Does it snow in Vienna, Austria in winter? How much snow could there be?

Minimal snow on Vienna’s Yppenplatz on January 18th, 2020. The approximately 1 inch of snow had melted by the next day

Since I wrote an article about the weather in Vienna in the winter, I have had a couple of people message me to specifically ask about snow in Vienna.

Does it snow in Vienna, Austria in the winter? How much snow could there be if it does?

Here then is some fast information for anyone else who has the same question.

Information that is based on my own personal experience during five winters in Vienna, with another winter coming up, and on the official statistics about snow in Vienna over the last few years.

Does it snow in Vienna, Austria in winter?

Yes, it can and does snow in Vienna in winter.

However…what I imagined snow to be like in Vienna before I moved here, compared to the actual experience of it, was drastically different.

Especially as, before I moved to Vienna, I expected to have to spend most of the winter dealing with the snow.

In fact, in five years, I have probably had to deal with snow fewer than 10 days and, even then, the snow has been minimal.

Snow really is minimal in Vienna most of the time

What months does Vienna get snow?

Officially, the period during which Vienna gets snow is between November 15th and March 15th. Snow can occur before this or after this, but it is much less likely.

The month that gets the most snow in Vienna is usually January.

Even in January, however, Vienna only averages 2.4 inches of snow in a day when it does snow, which is much lower than a city I lived in years ago — Cincinnati, Ohio — where accumulations of up to 10 inches are quite normal.

That’s why, since I moved to Vienna, I have been surprised at how little snow the city actually gets.

Do not compare Vienna to other parts of Austria, however, as Seefeld with its average of 172 inches of snow per year, Bad Aussee with its 147 inches, Obergurgl with its 192 inches and Saalbach-Hinterglemm with its 180 inches have markedly different amounts of snow than Vienna with its average of only 26 inches a year. (And we haven’t had that much since I moved here).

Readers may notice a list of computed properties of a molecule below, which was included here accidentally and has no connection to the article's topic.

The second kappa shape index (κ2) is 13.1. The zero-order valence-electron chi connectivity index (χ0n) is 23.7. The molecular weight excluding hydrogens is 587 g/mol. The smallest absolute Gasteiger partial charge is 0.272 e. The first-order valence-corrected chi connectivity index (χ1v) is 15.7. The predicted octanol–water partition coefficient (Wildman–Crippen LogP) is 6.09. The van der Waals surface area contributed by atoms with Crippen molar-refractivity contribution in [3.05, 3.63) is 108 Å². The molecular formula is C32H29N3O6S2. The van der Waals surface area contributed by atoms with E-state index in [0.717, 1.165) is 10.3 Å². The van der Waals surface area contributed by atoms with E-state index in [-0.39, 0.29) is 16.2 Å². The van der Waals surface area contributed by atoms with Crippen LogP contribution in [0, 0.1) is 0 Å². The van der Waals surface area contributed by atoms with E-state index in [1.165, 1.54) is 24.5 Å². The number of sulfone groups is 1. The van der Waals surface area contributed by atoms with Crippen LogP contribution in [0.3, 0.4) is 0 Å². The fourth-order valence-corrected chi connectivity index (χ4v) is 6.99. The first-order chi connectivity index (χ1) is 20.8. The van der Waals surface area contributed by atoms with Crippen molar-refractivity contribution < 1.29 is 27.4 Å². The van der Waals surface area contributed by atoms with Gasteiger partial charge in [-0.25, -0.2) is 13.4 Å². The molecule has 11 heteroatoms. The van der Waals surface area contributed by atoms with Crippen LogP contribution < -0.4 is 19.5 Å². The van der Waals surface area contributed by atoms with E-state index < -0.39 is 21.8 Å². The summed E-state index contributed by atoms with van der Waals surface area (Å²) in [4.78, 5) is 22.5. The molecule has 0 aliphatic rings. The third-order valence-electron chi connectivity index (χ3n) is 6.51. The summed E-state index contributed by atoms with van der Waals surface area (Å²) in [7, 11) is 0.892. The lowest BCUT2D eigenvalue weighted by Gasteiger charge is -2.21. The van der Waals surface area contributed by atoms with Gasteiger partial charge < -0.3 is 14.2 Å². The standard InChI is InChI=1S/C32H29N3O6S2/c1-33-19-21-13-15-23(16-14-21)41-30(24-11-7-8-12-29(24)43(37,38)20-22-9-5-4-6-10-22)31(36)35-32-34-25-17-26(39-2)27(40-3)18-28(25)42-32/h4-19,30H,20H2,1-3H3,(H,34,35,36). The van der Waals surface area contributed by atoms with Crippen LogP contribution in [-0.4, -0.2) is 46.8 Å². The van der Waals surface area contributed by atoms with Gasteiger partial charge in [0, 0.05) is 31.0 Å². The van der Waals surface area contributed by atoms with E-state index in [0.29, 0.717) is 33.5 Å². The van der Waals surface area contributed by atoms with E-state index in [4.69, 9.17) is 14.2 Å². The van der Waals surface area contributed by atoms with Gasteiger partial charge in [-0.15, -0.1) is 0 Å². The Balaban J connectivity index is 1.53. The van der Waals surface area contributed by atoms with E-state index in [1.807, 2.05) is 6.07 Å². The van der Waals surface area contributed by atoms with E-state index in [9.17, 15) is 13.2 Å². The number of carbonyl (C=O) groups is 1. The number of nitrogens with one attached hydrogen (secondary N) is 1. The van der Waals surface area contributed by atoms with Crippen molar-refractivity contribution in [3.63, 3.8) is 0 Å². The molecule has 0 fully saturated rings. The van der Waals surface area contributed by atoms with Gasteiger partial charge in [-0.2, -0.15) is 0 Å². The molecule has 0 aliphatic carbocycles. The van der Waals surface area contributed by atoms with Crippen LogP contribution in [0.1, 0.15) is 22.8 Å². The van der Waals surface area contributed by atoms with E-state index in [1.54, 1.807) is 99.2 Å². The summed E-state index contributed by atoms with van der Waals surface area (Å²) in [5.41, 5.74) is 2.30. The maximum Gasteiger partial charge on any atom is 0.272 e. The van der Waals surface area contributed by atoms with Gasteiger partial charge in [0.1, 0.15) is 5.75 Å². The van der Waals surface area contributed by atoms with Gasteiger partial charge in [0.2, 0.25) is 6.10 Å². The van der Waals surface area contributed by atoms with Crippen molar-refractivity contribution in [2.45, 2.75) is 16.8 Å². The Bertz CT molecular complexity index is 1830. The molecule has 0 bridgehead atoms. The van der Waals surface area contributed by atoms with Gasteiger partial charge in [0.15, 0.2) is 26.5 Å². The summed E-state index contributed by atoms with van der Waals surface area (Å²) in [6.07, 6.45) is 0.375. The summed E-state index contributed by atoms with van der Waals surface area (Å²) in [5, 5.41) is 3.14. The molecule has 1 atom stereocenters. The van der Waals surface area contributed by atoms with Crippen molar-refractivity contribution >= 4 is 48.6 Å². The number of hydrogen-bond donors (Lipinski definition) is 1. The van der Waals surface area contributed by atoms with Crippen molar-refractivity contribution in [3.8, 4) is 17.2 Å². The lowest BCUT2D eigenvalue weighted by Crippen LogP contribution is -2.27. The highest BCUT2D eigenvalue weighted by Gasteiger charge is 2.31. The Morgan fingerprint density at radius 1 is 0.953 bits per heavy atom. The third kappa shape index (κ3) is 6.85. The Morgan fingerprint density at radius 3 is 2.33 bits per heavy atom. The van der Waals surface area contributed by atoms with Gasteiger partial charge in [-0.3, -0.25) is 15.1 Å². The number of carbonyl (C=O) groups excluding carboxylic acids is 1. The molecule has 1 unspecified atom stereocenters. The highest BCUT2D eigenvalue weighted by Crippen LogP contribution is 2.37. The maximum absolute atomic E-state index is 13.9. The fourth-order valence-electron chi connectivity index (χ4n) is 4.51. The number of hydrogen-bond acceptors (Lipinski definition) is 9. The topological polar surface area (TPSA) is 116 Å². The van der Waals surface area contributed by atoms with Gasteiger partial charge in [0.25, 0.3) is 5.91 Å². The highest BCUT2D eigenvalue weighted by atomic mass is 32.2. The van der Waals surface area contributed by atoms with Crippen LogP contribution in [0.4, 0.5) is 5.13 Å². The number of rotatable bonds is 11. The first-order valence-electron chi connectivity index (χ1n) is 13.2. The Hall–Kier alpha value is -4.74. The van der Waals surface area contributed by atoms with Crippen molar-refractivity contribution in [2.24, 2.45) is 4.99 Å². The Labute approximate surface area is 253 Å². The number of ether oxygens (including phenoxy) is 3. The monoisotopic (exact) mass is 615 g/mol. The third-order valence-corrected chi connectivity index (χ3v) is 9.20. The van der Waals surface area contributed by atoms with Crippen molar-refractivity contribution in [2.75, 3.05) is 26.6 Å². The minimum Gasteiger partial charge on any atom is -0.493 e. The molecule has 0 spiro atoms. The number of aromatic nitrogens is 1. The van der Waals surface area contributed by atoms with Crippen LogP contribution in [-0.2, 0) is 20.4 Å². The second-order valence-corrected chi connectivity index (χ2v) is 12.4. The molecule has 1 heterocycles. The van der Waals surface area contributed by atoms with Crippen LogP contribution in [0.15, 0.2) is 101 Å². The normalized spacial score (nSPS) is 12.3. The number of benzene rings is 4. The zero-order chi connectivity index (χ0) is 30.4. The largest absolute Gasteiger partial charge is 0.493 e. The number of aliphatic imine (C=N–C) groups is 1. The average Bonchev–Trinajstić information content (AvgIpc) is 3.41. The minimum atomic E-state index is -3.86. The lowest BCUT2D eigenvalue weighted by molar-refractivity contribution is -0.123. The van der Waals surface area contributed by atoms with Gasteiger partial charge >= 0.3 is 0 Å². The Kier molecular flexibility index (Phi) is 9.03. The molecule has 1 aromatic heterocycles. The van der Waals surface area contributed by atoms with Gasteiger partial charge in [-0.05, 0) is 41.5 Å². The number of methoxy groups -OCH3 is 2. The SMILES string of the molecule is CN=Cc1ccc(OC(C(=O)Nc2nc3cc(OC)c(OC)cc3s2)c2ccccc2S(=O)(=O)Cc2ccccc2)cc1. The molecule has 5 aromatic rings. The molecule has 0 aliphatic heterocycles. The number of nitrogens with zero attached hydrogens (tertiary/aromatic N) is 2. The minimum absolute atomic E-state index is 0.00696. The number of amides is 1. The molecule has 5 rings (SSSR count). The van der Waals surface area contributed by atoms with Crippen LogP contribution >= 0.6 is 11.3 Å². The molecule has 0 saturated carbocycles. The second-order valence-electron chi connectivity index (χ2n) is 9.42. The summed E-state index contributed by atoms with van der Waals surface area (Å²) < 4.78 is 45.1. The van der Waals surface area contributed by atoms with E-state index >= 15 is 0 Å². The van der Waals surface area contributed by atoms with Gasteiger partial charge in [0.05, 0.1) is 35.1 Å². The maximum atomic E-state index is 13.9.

City of Vienna authorities quickly clear snow from the roads

The City of Vienna (Stadt Wien) clears snow quickly

Even when Vienna does get snow, City of Vienna (aka Stadt Wien) officials are extremely good at both preparing for snow and clearing snow after it does occur.

Prior to the snow season, salt grit and gravel are spread over most city streets including the sidewalks. That means, when it does snow, it is rare to find a street that is particularly icy or slippery as the grit/gravel helps melt the snow and allows you to get traction.

Thus preventing the sidewalks from becoming danger zones.

Salt trucks also appear on Vienna’s streets as soon as it begins to snow.

That often means, you can watch the snow falling at 5am as that salt truck drives by but, by the time you leave for work at 8am, all the roads have been salted, the sidewalks are graveled and salted, and it is just about as easy to walk as it is in the summer.

Property owners in Vienna are also mandated to remove the snow from sidewalks, footpaths and staircases up to 3 meters from their property.

Compare that to Cincinnati, where I lost count of how many times I fell on icy sidewalks, and in my experience, although the Viennese may not always tell you this as they do like to grumble, the City of Vienna is one of the most prepared in the world when it comes to snow.


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Temperature in Vienna in the winter

If you do come to Vienna in winter then, do not worry too much about having to deal with snow, as any snow we get is minimal.

From mid to end of November through the end of March, however, it can be bitterly cold with average temperatures down at freezing or below.

In other words, bring your warm clothes (see photo above), thick socks and a warm pair of boots and dealing with winter in Vienna is easy.

About Michelle Topham

I'm a journalist, and the founder of Oh My Vienna. I have been living in Vienna since 2016 as an immigrant, because 'expat' is just a fancy word that means exactly that.